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					       Ratio and Regression Estimation
Basic ideas:

• The estimated ratio of one variable to other
  related variable (auxiliary variable) can be used
  to obtain more precise estimate (i.e., smaller
  sampling variance) of population mean or total
  than can be obtained based on one variable,
  when the population value of the auxiliary
  variable is known or can be measured easily.
• The ratio estimate is slightly biased, as
  studied before. But the bias in the ratio
  estimate is negligible for a large n.



• The ratio estimation strategy works well
  when the auxiliary variable is highly
  correlated with the variable under
  investigation.
• In ratio estimation, one auxiliary variable is
  used.


• In regression estimation, one or more
  auxiliary variables can be used.
Examples of ratio estimation:
1. In 1786, Laplace proposed a method of population
   estimation (Stigler, History of Statistics, pp.
   163-164). He suggested to conduct a census in a
   few carefully selected communities for determining
   the ratio of population to birth, and to multiply this
   ratio to the total number of births in France to
   estimate the population total. Vital statistics were
   readily available for most local areas at that time.
   This method was actually used in 1802, instead of
   taking a population census for the entire country.
   (Cf., the first US census was taken in 1790)
2. To estimate the amount of juice that can be
  produced from a truckload of oranges, a
  sample of oranges can be squeezed to
  determine the ratio of juice to weight. Then
  the estimated ratio is multiplied to the total
  weight of oranges to estimate the total amount
  of juice. It will be easier to weigh oranges in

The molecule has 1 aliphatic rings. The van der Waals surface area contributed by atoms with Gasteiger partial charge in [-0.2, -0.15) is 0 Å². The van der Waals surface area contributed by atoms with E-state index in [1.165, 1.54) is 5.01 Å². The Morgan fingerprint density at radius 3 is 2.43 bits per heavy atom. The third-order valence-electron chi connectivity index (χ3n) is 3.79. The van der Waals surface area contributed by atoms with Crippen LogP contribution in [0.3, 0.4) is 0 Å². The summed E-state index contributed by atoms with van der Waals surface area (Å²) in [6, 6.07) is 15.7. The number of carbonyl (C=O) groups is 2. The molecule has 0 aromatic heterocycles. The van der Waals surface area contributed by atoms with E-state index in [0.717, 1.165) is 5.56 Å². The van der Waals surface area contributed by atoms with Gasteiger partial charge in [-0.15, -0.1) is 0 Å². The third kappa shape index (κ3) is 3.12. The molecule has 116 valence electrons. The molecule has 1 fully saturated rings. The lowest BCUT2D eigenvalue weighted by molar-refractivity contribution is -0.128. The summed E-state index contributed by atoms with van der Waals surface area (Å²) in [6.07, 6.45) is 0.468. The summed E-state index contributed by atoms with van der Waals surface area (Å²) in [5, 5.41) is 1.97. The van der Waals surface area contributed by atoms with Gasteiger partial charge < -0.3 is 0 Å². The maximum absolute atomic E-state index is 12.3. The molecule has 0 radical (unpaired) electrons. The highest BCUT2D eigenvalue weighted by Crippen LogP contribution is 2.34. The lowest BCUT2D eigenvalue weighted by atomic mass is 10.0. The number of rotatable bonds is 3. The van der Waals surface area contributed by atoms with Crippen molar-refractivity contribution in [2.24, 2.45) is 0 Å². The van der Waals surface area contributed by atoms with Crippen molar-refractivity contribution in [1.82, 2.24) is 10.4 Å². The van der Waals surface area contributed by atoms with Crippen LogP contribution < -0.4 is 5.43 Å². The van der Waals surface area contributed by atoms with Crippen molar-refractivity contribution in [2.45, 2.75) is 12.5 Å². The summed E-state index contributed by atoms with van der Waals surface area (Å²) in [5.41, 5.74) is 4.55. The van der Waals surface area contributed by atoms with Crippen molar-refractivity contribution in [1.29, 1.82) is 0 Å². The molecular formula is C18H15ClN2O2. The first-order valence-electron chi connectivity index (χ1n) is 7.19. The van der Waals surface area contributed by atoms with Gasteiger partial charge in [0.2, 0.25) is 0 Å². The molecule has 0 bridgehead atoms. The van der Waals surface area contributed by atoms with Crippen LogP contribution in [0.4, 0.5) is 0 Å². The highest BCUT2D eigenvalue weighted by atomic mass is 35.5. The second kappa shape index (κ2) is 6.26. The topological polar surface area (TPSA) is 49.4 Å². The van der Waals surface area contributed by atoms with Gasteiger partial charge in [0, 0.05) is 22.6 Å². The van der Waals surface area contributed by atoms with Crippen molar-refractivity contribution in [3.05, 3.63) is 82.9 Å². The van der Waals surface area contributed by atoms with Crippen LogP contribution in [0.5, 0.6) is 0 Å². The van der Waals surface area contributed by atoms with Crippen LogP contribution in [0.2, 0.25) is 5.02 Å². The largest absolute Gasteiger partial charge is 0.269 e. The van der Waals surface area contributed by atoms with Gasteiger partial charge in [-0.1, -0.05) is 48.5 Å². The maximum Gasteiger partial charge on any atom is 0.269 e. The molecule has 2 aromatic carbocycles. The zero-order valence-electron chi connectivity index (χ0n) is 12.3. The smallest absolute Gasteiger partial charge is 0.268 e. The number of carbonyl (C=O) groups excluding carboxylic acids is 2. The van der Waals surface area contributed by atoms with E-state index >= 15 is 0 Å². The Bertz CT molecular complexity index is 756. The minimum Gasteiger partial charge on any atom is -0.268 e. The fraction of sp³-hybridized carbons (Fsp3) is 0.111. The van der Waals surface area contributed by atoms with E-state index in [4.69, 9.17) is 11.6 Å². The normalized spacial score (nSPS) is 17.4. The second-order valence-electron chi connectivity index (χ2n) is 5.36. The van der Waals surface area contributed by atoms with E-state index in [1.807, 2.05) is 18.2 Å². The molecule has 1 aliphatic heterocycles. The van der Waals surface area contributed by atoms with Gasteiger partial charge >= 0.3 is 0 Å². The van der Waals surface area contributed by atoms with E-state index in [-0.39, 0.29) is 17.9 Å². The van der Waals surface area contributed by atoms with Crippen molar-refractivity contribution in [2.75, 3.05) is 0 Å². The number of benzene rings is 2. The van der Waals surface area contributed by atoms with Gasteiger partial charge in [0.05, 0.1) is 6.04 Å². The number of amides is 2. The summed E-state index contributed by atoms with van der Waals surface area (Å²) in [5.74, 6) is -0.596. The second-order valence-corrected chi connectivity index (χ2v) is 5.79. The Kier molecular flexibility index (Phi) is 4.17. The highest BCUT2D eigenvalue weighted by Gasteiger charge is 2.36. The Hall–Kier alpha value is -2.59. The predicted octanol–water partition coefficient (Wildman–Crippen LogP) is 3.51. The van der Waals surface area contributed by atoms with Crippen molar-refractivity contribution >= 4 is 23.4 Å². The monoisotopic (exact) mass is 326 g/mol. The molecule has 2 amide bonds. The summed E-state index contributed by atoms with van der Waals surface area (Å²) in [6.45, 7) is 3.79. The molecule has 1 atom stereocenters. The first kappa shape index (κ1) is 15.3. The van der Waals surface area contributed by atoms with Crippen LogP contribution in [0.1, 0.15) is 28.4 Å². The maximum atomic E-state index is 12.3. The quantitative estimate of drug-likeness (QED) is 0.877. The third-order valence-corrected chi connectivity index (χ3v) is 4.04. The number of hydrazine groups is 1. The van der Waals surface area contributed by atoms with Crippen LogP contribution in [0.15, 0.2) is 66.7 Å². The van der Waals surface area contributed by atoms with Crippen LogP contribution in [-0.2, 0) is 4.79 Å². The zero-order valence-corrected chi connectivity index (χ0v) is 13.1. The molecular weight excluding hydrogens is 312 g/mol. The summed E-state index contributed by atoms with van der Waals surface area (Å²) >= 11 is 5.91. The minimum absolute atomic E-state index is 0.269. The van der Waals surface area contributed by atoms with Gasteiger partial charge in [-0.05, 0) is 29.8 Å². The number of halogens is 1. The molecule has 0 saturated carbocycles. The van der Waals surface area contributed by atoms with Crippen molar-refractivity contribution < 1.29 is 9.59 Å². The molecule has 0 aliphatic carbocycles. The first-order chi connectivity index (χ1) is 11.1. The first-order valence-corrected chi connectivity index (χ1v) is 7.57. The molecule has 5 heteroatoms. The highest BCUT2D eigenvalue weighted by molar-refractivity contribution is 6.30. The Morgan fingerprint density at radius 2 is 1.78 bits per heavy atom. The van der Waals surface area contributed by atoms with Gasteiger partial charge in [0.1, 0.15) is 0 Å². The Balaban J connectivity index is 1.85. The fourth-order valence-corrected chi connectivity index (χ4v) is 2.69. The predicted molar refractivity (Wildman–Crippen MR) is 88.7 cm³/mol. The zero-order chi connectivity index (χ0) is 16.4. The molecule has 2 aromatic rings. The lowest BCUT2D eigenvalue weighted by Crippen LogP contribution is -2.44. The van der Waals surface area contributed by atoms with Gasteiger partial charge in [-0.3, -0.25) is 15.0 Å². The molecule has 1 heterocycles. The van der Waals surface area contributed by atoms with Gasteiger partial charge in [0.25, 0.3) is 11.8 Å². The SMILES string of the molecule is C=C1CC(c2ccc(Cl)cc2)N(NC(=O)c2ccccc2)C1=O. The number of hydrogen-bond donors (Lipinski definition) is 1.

the truck than counting them.
3. To estimate the current population of a local
  area, population can be counted in randomly
  selected census tracks to determine the ratio of
  current population to the previous census. Then
  the current population of the entire area can be
  estimated by multiplying the estimated ratio to
  the previous census total.
Variance of sample ratio:

• Population ratio is R  X  X and sample ratio is
      x x            Y    Y
   r   . Since both the numerator and
      y y
  denominator of the ratio are random variables, an
  expression for its sampling variance cannot be
  derived easily.
• Using a Taylor series approximation, the
  following expression can be obtained:
                     N                     
             1  
                            X i  RYi 2    N  n 
  Var(r )  
                  i 1
                2 
                                                   
             nY              N            N  1 
                    
                                           
                                            

  This is an alternative expression of formula
  (7.1) on page 193 (ignoring the square root).
  This can be verified using the data in the
  illustrative example on that page.
• This can be estimated by
                      n
                                    2 
                       xi  ryi    N  n 
   ˆ (r )   1   i 1              
  Var          2                             ,
             nY        n 1         N 
                    
                                     
                                      

  where Y can be replaced by y . This is an
  alternative expression of formula (7.3) on
  page 196 (ignoring the square root).
Estimation of the population mean and total:
                                              _
• The population mean is estimated by ( r Y ) and
  the population total by    rY  .
• The sampling variance of the estimate of
  population mean can be estimated by multiplying
   _
  Y   to variance of r (see the above formulas) and
       2

  for the variance of the estimate of population
  total by multiplying Y2 to variance of r.
When to use the ratio estimation:

The ratio estimate will have smaller sampling variance
                                               Vy
than the simple inflation estimate, whenever          2  xy
                                             Vx
or   V y     . The correlation between x and y
     xy
          2Vx
should be larger than one-half of the ratio of the

coefficient of variation cv of y to cv of x. When cv of

two variables is the same, the correlation should be

greater than 0.5.
Ratio estimation in stratified random sampling:
1. Combined ratio estimate:
                  x st 
      x' Rc    Y
                 y    
                  st 
2. Separate ratio estimate:
               L        L     xh 
      x' Rs   Yh rh   Yh  
                             y 
              h 1      h 1  h
  Note that more information is required in the
  separate ratio estimate.
Illustrative example of ratio estimation in a